One of the coolest things I experienced on my recent trip to Mexico was making tamales from scratch with Nicole. She’s already put together a really good description of the process on her website, so I merely add the video here, with a few comments.
1. Sweet tamales with raisins and brown sugar are really good.
2. I love the woman in the pink tank top. She was very proud of her masa and tried to school Nicole on cleaning the skins off the kernels better, but Nicole wasn’t having any of it.
3. I want access to a molino here in Boise … who’s in?
4. Sorry about my finger over the lens in a few spots.
When you get off the bus in Zacapu—or probably in any of the small towns of Michoacan—the first thing to do is look for a place to get some carnitas. From the Zacapu bus station, turn right and about a block down you will see the place, Carnitas Lira, I think it’s called, owned by the same family that does tacos in Santa Gertrudis, five minutes to the north. I’ll get to Santa in a minute, but let’s stick with the carnitas. The pork is roasted on a wood fire every morning and delivered to the taqueria in buckets in the trunk of a late-model sedan. It’s piled up under a broken/off heat lamp, one cut of meat or organ indistinguishable from the next until you order and they start carving it into your tacos on a log-sized cutting board.
Order masisa and you’ll just get chunks of super-tender white pork meat, the outside of each chunk neatly browned. Ask for sortida, or con todo, and they will throw in some rind or some organ meat or some hooves, maybe. Ask for verdura: onion and cilantro and salsa. They will warm the tortillas on a steel, gas heated comal and fill them with the carnitas and bring you a plate with lime and more salsa and pickled cucumbers and jalapeños. And then they will ask you how many you ate, do a calculation and you’ll hand them a few bucks worth of pesos and you will feel extremely satisfied for many hours.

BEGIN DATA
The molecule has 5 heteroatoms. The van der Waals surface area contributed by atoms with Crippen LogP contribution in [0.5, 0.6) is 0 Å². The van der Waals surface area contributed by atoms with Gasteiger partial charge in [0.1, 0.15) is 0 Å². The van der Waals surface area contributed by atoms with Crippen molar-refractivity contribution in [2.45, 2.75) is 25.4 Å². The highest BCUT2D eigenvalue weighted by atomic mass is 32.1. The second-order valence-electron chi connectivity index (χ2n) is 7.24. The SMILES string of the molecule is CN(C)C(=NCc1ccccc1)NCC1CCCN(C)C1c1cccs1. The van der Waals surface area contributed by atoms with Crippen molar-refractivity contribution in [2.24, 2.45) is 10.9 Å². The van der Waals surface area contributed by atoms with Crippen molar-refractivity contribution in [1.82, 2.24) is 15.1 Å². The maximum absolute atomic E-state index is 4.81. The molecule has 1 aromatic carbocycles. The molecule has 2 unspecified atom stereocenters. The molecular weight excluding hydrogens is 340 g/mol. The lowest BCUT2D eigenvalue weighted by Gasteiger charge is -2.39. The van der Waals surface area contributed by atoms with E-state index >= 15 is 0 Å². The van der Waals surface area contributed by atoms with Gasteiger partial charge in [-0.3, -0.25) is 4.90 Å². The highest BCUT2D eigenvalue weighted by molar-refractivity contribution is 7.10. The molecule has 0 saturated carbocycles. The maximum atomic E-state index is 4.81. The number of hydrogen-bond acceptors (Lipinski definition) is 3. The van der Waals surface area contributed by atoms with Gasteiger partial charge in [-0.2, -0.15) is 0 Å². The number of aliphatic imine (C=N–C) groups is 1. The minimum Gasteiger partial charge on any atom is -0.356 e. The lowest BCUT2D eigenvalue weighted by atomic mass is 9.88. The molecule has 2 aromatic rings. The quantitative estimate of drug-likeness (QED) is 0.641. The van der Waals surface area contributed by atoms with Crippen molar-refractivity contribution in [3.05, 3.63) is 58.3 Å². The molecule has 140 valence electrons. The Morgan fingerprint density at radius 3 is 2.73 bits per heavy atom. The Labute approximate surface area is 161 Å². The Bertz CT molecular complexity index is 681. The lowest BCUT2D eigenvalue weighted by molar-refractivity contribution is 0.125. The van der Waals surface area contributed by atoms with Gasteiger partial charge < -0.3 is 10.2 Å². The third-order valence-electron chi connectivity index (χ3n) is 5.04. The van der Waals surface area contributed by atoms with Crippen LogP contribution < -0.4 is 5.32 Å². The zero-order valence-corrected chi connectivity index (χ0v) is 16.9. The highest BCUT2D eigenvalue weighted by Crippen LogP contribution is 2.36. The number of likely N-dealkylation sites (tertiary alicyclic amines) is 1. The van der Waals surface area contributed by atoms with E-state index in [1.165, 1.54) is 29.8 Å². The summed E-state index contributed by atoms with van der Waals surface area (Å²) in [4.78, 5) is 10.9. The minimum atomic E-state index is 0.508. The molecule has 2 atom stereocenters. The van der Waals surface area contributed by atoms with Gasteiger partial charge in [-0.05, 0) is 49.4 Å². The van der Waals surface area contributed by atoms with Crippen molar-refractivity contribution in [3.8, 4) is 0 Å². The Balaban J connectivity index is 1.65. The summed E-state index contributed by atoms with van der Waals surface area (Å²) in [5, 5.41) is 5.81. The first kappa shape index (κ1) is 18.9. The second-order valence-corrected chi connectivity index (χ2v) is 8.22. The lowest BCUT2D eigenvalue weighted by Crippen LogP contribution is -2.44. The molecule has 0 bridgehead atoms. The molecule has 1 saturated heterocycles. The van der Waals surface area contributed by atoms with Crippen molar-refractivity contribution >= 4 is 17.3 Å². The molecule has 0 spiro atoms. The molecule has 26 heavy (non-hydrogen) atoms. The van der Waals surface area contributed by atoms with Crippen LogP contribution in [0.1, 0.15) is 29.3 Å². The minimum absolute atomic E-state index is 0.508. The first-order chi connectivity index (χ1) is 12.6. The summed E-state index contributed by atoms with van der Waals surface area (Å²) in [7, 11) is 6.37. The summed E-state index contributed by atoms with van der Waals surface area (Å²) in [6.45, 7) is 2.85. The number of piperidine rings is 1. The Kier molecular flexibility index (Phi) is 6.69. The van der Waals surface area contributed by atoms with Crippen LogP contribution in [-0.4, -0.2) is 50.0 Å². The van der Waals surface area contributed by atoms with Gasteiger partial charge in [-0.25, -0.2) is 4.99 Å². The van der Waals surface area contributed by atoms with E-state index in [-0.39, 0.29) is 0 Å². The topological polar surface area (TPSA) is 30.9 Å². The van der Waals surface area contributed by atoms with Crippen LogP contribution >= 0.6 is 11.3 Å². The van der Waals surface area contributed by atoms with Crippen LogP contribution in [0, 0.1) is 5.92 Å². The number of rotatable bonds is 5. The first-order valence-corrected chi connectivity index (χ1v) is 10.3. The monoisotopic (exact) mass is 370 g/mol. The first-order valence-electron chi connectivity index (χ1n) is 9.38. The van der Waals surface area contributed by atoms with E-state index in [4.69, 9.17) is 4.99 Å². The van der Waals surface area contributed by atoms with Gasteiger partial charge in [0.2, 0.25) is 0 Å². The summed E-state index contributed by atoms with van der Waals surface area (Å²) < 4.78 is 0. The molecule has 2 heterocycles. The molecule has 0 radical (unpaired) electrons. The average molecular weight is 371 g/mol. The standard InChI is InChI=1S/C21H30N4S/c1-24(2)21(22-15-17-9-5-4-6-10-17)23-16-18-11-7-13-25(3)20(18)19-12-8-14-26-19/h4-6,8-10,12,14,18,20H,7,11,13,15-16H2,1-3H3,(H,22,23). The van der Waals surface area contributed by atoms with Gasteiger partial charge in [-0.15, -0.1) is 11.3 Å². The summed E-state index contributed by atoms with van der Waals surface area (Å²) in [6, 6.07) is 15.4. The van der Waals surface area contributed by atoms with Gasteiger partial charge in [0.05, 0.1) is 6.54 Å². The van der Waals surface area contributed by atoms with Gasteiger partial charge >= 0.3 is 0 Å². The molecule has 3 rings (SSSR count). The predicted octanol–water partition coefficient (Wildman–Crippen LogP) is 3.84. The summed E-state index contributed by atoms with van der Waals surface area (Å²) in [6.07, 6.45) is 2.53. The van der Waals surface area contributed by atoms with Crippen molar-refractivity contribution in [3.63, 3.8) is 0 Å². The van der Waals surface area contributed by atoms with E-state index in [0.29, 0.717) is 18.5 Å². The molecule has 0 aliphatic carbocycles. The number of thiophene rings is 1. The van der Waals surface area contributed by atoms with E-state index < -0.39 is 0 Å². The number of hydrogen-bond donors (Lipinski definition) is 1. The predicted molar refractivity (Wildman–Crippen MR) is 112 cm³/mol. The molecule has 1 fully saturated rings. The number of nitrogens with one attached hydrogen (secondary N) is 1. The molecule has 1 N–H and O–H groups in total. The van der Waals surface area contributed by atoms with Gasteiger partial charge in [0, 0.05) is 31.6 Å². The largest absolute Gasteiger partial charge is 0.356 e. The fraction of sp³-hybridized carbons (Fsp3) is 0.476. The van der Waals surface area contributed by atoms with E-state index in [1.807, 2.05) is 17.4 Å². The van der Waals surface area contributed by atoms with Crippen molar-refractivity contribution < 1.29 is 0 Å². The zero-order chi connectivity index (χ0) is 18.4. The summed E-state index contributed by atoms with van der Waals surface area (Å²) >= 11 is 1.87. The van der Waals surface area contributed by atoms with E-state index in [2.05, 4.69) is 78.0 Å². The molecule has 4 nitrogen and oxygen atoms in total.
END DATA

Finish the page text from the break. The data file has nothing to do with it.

Later, back at the rancho, after watching an NFL game in a buddy’s half finished house and finishing off a bottle of Oso Negro vodka, you might wander over to Santa, down a side street lined with fancy houses built with dollars sent back from the States to find Tacos Loti. Loti has been selling these tacos from outside her gate for 20 years, they tell me. I went two nights in a row and had steak (asada) and tripe tacos, the last one on the house and almost a dare. The meat here is cooked on an inverted metal dome, the fat dripping off, a few juicy onions thrown on top for flavor. Loti will steer your gabacho ass away from the hot stuff, but you’ll take it anyway. You’ll take one for the team, to prove your gabacho ass can handle the heat. You might regret it later, but not while you bask in the glory of the late night taco, a warm little corn sandwich to get you through the silent, chilly Michoacan night.
Then in the morning you will have your Nescafe and walk into Santa again for a bowl of soup. Loti and Lira don’t tend to use the heads, but Rogelio does. The whole head: tongue, ears, brains, teeth. It all goes into his famous consome, or caldo, a giant pot of bubbling broth. Again, you can custom order the types of flesh that will grace your soup or you can get a bit of it all—brains and all, which you may as well, because you are in Michoacan and there are cows and pigs everywhere and nothing should really go to waste. If you don’t want the soup, get a tostada con cabeza—a giant corn chip loaded with head meat.
These country meals always seem to last a meal and a half. You can work right through lunch, but about 3 pm you might hop on a bus back into Zacapu and hit up the Pescadito, right there on the edge of town. Order up a ceviche with pulpo (octopus) and camaron (shrimp) and avocado and chopped chiles and a Modelo or mineral water or jugo. The seafood—sure it’s far from the coast, but it’s very fresh tasting—is suspended in a cold broth of tomato juice and lime and peppers and some secret ingredient and the attention from the family proprieters is top notch. It’s a place to linger on a Sunday afternoon watching people heading off to the baile.
There is one problem for me this time in Mexico. I can’t drink beer anymore due to a wheat allergy, and there really is nothing that goes with ceviche and late-night tacos like a Tecate. What I’d really like is some kind of carbonated tequila in a can with every meal, but I don’t even know if that’s chemically possible.
I did taste one more delicacy on my way out of town, a corunda tamale made and sold by Purepechan women at the market in Zacapu. They are wrapped in green corn husks and kind of a random shape and I have no idea what was in them, but it was spicy and peppery and tasted super healthy. Would have gone great with tequila in a can.